Green was around the team for most of last season, even going so far as it sit on the bench for one game. While there is much to be worked out on the court, Green is no longer in unfamiliar territory. That’s all to the good, but on the court there are question about how coach Doc Rivers will use the versatile forward and whether he’s worth the kind of big-money, long-term deal. Read the rest of this entry »
|Brandon Bass re-signs with Celtics||07.05.12 at 5:00 pm ET|
Brandon Bass never wanted to leave, and now he won’t have to. The veteran power forward agreed to a three-year deal with the Celtics, per a league source, filling a major hole in the team’s front line. Bass told the Herald that the deal was for $20 million total, but it’s unclear how the deal breaks down in terms of an annual salary.
Using reported figures for Bass, Kevin Garnett and free agent guard Jason Terry while adding in rookie contracts for first-round picks Jared Sullinger and Fab Melo, the Celtics have committed an estimated $56 million to nine players.
The key word there is estimated. It’s important to note that new contracts can’t be officially signed and finalized until July 11 when the league completes its internal audit and arrives at a salary cap number as well as a luxury tax threshold.
By using the full mid-level exception to sign Terry, the Celtics would commit themselves to staying under the salary tax apron, which is expected to be a little more than $74 million. Once a team goes over the apron, it can’t use the full mid-level or the bi-annual exception and the cap becomes a hard cap.
Yes, this all gets confusing, but as it stands the Celtics have somewhere in the vicinity of $18 million to complete their roster with Jeff Green and Ray Allen still unsigned, as well as other internal free agents like Mickael Pietrus and Greg Stiemsma. It’s also worth noting that the Celtics have E’Twaun Moore and Sean Williams signed to non-guaranteed minimum contracts.
Allen met with the Heat on Thursday and the Associated Press reported that he would spend the night in Miami after a planned meeting with the Clippers on Friday was canceled in the wake of the Clippers agreeing to terms with Jamal Crawford. With Los Angeles out of the picture it appears to be a two-team race for Allen, although the Grizzlies have also expressed interest.
Miami is limited to offering Allen the taxpayer mid-level, which starts around $3.1 million per year. The Celtics have offered a two-year, $12 million deal. The Boston Herald reported that they could include a no-trade or a trade kicker in the deal.
As for Green, his agent David Falk said that he was optimistic a deal would get done, although it might not happen until next week. Falk reiterated that Green’s goal was to return to Boston. The Celtics had Green signed to a one-year deal for $9 million last season before an aortic aneurysm was detected, so it’s not out of line to expect a new deal to be constructed along similar parameters.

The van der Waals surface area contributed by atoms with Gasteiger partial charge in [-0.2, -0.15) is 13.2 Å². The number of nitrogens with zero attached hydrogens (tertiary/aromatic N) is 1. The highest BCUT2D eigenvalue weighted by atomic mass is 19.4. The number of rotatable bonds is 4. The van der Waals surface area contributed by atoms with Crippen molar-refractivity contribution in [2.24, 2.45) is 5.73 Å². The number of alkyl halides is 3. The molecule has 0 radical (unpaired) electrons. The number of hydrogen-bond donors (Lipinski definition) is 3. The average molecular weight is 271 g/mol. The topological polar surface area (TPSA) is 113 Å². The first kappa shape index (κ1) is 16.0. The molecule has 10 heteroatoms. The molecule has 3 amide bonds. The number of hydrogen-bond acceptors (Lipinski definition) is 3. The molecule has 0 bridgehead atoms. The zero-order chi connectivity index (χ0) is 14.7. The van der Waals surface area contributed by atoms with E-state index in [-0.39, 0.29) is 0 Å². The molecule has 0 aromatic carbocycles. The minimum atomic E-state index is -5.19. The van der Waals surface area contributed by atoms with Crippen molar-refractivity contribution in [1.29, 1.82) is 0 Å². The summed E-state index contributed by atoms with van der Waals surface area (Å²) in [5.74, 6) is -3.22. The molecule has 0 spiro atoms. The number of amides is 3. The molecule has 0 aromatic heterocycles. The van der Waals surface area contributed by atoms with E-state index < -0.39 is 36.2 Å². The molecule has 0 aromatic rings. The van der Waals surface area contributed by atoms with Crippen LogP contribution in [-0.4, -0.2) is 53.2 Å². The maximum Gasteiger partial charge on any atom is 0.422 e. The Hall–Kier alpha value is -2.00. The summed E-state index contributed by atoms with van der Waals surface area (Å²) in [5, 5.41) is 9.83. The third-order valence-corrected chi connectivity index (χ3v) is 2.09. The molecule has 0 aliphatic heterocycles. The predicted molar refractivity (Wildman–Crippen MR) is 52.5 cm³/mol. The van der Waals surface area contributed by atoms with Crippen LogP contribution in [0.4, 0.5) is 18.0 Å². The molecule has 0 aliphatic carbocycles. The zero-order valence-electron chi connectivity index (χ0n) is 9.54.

In other words, it’s still possible for the Celtics to bring back Allen and Green and still have enough left to complete the roster, but it will be tight. The deal for Bass is another strong step in that direction. Locking up a starting power forward for less than $7 million a year is an exceptionally savvy signing.
Bass averaged a career-high 12.5 points and 6.2 rebounds for the Celtics this past season after he was acquired from the Magic in a sign-and-trade involving Glen Davis. After beginning the season as the team’s sixth man, Bass joined the starting lineup for good after the All-Star break and helped the Celtics surge back into contention.
One of the game’s top mid-range-shooting big men, Bass made 48 percent of his shots from 16-23 feet, a percentage that put him on par with big man All-Stars like Dallas’ Dirk Nowitzki and Celtics teammate Kevin Garnett. The Celtics love his ability to make shots because that helps open up the court for Rajon Rondo‘s slashing game.
With Bass back in place, Garnett will presumably stay at the center position although their frontline still needs work before it can be completed. Still, the Celtics’ lineup is beginning to take shape.
|What Kevin Garnett’s return means for Celtics||06.30.12 at 12:18 pm ET|
Kevin Garnett arrived in Boston five years ago with the promise of rebirth for a franchise that had grown stale. He was a savior then — plucked from Minnesota for almost half a roster’s worth of young players and draft picks ‘ and he was treated as such.
On a team of prideful individuals, Garnett’s persona stood out as the defining one. Dedicated to the point of insanity and private to the point of aloofness, Garnett kept close watch over his basketball family and kept everyone else at bay. Something changed over the course of those five years, culminating last season in a Garnett that was slightly more accessible and endearingly human.